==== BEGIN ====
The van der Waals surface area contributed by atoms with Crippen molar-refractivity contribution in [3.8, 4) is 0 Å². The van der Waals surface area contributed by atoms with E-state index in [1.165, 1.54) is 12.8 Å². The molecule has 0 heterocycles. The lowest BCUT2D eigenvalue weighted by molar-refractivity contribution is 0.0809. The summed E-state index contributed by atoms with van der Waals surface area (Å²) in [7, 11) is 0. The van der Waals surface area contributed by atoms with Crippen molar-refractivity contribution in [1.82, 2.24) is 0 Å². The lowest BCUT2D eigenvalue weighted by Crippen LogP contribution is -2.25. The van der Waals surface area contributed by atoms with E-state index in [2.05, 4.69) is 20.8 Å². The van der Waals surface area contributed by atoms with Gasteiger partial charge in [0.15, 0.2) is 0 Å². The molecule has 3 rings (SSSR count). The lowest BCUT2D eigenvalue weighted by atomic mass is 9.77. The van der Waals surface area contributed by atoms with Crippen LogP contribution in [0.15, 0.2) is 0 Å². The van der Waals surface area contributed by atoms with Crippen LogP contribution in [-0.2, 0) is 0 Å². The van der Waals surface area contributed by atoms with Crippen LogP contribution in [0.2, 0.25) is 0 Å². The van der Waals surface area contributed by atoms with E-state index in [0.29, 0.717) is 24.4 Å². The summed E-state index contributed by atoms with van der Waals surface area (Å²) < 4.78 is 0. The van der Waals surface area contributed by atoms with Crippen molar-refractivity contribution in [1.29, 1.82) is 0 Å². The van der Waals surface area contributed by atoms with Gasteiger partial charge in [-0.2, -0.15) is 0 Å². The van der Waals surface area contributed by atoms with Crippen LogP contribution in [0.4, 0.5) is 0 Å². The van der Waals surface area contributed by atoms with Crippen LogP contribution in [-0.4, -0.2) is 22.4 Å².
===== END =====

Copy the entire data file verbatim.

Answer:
The van der Waals surface area contributed by atoms with Crippen molar-refractivity contribution in [3.8, 4) is 0 Å². The van der Waals surface area contributed by atoms with E-state index in [1.165, 1.54) is 12.8 Å². The molecule has 0 heterocycles. The lowest BCUT2D eigenvalue weighted by molar-refractivity contribution is 0.0809. The summed E-state index contributed by atoms with van der Waals surface area (Å²) in [7, 11) is 0. The van der Waals surface area contributed by atoms with Crippen molar-refractivity contribution in [1.82, 2.24) is 0 Å². The lowest BCUT2D eigenvalue weighted by Crippen LogP contribution is -2.25. The van der Waals surface area contributed by atoms with E-state index in [2.05, 4.69) is 20.8 Å². The van der Waals surface area contributed by atoms with Gasteiger partial charge in [0.15, 0.2) is 0 Å². The molecule has 3 rings (SSSR count). The lowest BCUT2D eigenvalue weighted by atomic mass is 9.77. The van der Waals surface area contributed by atoms with Crippen LogP contribution in [0.15, 0.2) is 0 Å². The van der Waals surface area contributed by atoms with Crippen LogP contribution in [-0.2, 0) is 0 Å². The van der Waals surface area contributed by atoms with Crippen LogP contribution in [0.2, 0.25) is 0 Å². The van der Waals surface area contributed by atoms with E-state index in [0.29, 0.717) is 24.4 Å². The summed E-state index contributed by atoms with van der Waals surface area (Å²) < 4.78 is 0. The van der Waals surface area contributed by atoms with Crippen molar-refractivity contribution in [1.29, 1.82) is 0 Å². The van der Waals surface area contributed by atoms with Gasteiger partial charge in [-0.2, -0.15) is 0 Å². The van der Waals surface area contributed by atoms with Crippen LogP contribution in [0.4, 0.5) is 0 Å². The van der Waals surface area contributed by atoms with Crippen LogP contribution in [-0.4, -0.2) is 22.4 Å².